Rabbi Mordechai Pollock
Mom and her helpers are almost finished with the cleaning process that began so many weeks ago. The Passover dishes are taken down and unwrapped, and all of the Passover paraphernalia is spread out on the kitchen table.
Mom and her helpers are almost finished with the cleaning process that began so many weeks ago. The Passover dishes are taken down and unwrapped, and all of the Passover paraphernalia is spread out on the kitchen table. The cooking and baking that the whole family excitedly awaits throughout the year is gearing up. The Haggadahs are taken down from their shelf and the sweet voices of the children can be heard as they prepare their part for the upcoming show. Older kids and relatives from far and wide are coming in from out of town; trips to the airport seem constant. Extra chairs and tables are amassed to accompany the extra guests. Passover is just around the corner, the excitement is almost tangible.
We know that there are numerous feelings that come along as a natural part of the Passover holiday. Apprehension and anticipation, uneasiness and serenity are just a few of the well-known emotions that are familiar visitors as the holiday approaches. We rarely stop to think, what feelings should I have as I go through the motions of the Passover seder and the rest of the festival? What feelings should I have when the holiday passes by, as it soon will? What lasting impressions should be left on us all?
Rabbi Chaim Friedlander, the late revered mashgiach (spiritual advisor) of the Ponovezh Yeshiva in Israel, addressed this very issue. He tells us that the answer to our query lies no further than in the Passover Haggadah, where the story of the exodus starts in earnest with the famous passage, "Avadim Hayinu - We were slaves to Pharaoh in Egypt." We discuss the terrible bondage, both physical and spiritual, that we were subjected to, and the Holocaust-type persecution that we were forced to suffer. Then our guide takes us through the tremendous salvation that Hashem granted us, as He removed us from the physical and spiritual mire of Egypt.
Finally, after all the discussion and all the parts of the play have been acted out so skillfully by the cast, we reach the climax of the entire event. We reach that very special section of the Haggadah called Hallel, for it is the Hallel prayer that is the cap to the whole experience. It is in Hallel that we finally have the opportunity to turn to our Maker, our Father in heaven, and say, "Thank you!" Thank you for all the goodness, thank you for all the loving-kindness that You have bestowed upon us in Egypt, before, and since. Thank you Hashem, for always taking care of us.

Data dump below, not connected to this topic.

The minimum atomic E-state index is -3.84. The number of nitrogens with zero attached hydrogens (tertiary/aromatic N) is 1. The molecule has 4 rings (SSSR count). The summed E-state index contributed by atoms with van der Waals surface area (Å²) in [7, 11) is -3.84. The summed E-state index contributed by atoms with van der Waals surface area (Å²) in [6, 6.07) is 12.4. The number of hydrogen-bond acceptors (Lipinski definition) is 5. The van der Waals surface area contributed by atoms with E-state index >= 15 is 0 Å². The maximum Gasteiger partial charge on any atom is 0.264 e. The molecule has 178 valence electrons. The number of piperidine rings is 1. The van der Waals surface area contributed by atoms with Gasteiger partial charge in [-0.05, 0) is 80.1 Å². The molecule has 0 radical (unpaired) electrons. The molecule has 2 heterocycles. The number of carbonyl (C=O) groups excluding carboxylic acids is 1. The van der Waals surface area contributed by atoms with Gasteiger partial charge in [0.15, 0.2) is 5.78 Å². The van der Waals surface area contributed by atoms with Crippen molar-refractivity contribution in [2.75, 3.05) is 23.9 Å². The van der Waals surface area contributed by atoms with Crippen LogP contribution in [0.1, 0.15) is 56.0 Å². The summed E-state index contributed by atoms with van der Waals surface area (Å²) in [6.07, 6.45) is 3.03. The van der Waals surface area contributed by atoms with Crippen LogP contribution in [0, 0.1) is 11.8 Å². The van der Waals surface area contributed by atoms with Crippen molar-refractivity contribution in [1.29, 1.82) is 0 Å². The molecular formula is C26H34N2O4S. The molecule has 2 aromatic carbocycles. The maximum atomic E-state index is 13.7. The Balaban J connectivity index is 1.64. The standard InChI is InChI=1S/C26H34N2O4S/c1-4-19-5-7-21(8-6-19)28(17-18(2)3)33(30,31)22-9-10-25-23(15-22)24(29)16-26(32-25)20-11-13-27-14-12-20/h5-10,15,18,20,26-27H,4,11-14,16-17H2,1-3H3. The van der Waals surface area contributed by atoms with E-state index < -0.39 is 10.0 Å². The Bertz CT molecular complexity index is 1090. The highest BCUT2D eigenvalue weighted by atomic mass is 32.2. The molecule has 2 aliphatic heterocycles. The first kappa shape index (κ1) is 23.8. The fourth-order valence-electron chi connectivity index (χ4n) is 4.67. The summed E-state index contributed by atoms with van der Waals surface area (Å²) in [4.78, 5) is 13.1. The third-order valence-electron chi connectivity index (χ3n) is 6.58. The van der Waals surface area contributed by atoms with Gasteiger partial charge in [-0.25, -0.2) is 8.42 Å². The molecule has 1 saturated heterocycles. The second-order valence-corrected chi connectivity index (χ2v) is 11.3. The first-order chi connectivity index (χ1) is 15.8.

These, then, are the three stages of the Haggadah: 1) remembering and reliving the bondage, 2) remembering and reliving the salvation, 3) expressing our heartfelt thanksgiving to our Creator. The goal, however, has not yet been achieved. The fourth and most important stage is yet to come. The final stage and the purpose of all the others is the acceptance of Hashem's rulership over us and an eagerness to do His mitzvot. The other stages - the remembrance of the servitude, the remembrance of the redemption, and the feelings of overflowing appreciation - are all only prefaces to the ultimate rededicating ourselves to our Father in heaven. That, in truth, is the goal of the seder and indeed of the entire festival of Passover. We now know ever more clearly that He is our Master and we are His servants! Clearly, the cap to the seder are those cherished words, "Next year in Jerusalem." As we finish the first three stages of the seder, we hope and pray that we should all be in Jerusalem, able to be closer to Hashem and fulfill His wonderful mitzvot in a more elevated way.
Mom and her helpers are almost finished putting away all of the Passover paraphernalia. The dishes and extra Passover goods are stashed away for next time. Leftovers from the cooking and baking that the whole family excitedly awaited the entire year are being wrapped and frozen. The Haggadahs are put back on their shelf and the sweet voices of the children can be heard reminiscing about their Passover performance. Older kids and relatives are leaving to places far and wide; trips to the airport seem constant. Extra chairs and tables are returned to their gracious owners. Another Passover has come and gone. Will we be different?
Rabbi Mordechai Pollock is both an alumnus and a teacher at the Yeshiva High School of Atlanta.
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